Talking to customers. Understanding their needs. Brokering disputes. Learning what’s best for the community as stated by the members of the community. And communicating that to others. These are some of the things that the best community managers do (online and offline) to build a great community. But what do they do, really? Community is a messy thing and not well understood – primarily because participants in a community perceive that community differently based on their life experience and their goals for participating in community.
How does a great community manager behave?
When I say ‘Enthusiasm’ – I’m not just talking, walk into the job interview smiling, laughing and using the words ‘I’m really passionate’ an excessive number of times. I’m talking SHOW the interview you’re enthusiastic about the role. An relativity easy task is to take a look at the companies website. From your point of view, does it harbour community as it stands? If not. Print off a screenshot and DRAW all over the damned thing! Don’t just “Tell” the interviewer how you’d help develop their platforms, physically SHOW them. A good CM would look around their competitors and other community eco-systems, pick up on where the company is lacking a little ‘something’ extra, and show the interviewers your plans and YOUR ideas. I did just that and fought off people with tons more experience than myself to land here at Sumo today -James M.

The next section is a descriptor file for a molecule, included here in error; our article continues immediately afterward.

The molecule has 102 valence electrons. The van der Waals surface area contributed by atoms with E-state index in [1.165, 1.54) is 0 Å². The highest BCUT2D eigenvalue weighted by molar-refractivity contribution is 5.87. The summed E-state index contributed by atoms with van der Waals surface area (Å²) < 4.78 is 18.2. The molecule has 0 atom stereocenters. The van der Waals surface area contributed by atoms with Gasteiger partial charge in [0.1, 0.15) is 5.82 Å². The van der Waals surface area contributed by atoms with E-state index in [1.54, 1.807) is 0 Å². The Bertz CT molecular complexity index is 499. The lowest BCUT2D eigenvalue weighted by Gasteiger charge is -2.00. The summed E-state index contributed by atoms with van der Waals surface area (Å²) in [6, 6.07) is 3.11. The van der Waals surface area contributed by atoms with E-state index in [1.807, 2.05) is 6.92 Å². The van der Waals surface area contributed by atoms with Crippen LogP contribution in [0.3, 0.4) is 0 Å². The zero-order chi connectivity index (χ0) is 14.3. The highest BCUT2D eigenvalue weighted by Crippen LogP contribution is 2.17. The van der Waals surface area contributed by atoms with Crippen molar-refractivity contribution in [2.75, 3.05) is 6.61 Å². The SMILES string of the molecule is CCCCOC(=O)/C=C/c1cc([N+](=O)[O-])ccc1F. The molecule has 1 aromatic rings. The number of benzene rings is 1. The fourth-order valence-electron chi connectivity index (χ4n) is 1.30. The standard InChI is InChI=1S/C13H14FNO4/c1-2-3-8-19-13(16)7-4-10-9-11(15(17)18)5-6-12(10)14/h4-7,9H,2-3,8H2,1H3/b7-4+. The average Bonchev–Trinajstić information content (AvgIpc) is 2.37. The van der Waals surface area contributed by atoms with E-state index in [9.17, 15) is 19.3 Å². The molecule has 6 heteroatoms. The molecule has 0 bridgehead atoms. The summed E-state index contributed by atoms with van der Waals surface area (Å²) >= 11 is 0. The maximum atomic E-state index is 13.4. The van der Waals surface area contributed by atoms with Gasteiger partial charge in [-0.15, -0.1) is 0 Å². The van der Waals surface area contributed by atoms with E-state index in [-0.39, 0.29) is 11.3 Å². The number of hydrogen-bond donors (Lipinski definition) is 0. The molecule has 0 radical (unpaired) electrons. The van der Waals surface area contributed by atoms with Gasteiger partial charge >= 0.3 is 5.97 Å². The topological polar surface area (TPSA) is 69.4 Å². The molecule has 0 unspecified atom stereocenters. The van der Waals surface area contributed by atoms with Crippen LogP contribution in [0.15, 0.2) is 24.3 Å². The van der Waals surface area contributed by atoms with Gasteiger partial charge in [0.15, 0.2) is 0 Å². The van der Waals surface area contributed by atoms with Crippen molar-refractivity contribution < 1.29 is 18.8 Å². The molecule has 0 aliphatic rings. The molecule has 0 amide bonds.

It helps if they’ve done the job before. If they haven’t done the job before, look for evidence that they know how to write, how to express their ideas, how to speak in front of people without freaking out, and that they have *fun*.
Also, look for a person who exhibits “lazy programmer” characteristics – meaning that they go out of their way to automate a problem that annoys them so that they can spend more time being “lazy” and thinking about the next problem to solve. -Greg M
We’ve talked about how to know that you might need a community manager and how to identify them by the behaviors they demonstrate. But where do you find the real people? An obvious answer might be: “engage in a community and you’ll find the community manager.” And it’s a bit more than that. You need to find people who are already doing community work – and they might not be in the tech field – and to engage with the people who best match the style of your brand and your customers.
Look in the most unexpected places. Look for people who don’t know they’ve been a community manager all along. Someone who’s a natural event planner, someone with a personality that people flock to, and someone that’s entrepreneurial and starts groups based on hobbies or interests. -Jenn P.
What questions should you ask to evaluate a Community Manager?
How is community management different in a B2B or B2C world?
We have a content publishing problem